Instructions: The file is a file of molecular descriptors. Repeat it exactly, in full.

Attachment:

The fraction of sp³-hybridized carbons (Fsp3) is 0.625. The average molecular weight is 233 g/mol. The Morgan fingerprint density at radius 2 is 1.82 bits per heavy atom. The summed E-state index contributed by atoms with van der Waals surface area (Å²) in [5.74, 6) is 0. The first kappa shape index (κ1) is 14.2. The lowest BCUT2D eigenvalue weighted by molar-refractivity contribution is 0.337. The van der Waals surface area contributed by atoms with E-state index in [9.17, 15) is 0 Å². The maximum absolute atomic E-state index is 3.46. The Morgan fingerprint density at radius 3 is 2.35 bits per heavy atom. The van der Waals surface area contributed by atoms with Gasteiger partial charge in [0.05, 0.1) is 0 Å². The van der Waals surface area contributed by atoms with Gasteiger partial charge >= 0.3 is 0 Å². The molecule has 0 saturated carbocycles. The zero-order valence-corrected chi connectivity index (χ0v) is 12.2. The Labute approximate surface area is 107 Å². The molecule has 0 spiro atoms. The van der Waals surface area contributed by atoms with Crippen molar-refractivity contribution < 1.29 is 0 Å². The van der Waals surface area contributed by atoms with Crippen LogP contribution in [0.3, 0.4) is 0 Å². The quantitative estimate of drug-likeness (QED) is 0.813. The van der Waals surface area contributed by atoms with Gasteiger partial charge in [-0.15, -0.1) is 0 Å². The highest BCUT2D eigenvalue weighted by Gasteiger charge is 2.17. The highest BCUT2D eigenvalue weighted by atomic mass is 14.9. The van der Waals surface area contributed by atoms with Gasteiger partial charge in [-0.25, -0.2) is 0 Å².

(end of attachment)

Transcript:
The fraction of sp³-hybridized carbons (Fsp3) is 0.625. The average molecular weight is 233 g/mol. The Morgan fingerprint density at radius 2 is 1.82 bits per heavy atom. The summed E-state index contributed by atoms with van der Waals surface area (Å²) in [5.74, 6) is 0. The first kappa shape index (κ1) is 14.2. The lowest BCUT2D eigenvalue weighted by molar-refractivity contribution is 0.337. The van der Waals surface area contributed by atoms with E-state index in [9.17, 15) is 0 Å². The maximum absolute atomic E-state index is 3.46. The Morgan fingerprint density at radius 3 is 2.35 bits per heavy atom. The van der Waals surface area contributed by atoms with Gasteiger partial charge in [0.05, 0.1) is 0 Å². The van der Waals surface area contributed by atoms with Gasteiger partial charge >= 0.3 is 0 Å². The molecule has 0 saturated carbocycles. The zero-order valence-corrected chi connectivity index (χ0v) is 12.2. The Labute approximate surface area is 107 Å². The molecule has 0 spiro atoms. The van der Waals surface area contributed by atoms with Crippen molar-refractivity contribution < 1.29 is 0 Å². The van der Waals surface area contributed by atoms with Crippen LogP contribution in [0.3, 0.4) is 0 Å². The quantitative estimate of drug-likeness (QED) is 0.813. The van der Waals surface area contributed by atoms with Gasteiger partial charge in [-0.15, -0.1) is 0 Å². The highest BCUT2D eigenvalue weighted by Gasteiger charge is 2.17. The highest BCUT2D eigenvalue weighted by atomic mass is 14.9. The van der Waals surface area contributed by atoms with Gasteiger partial charge in [-0.25, -0.2) is 0 Å².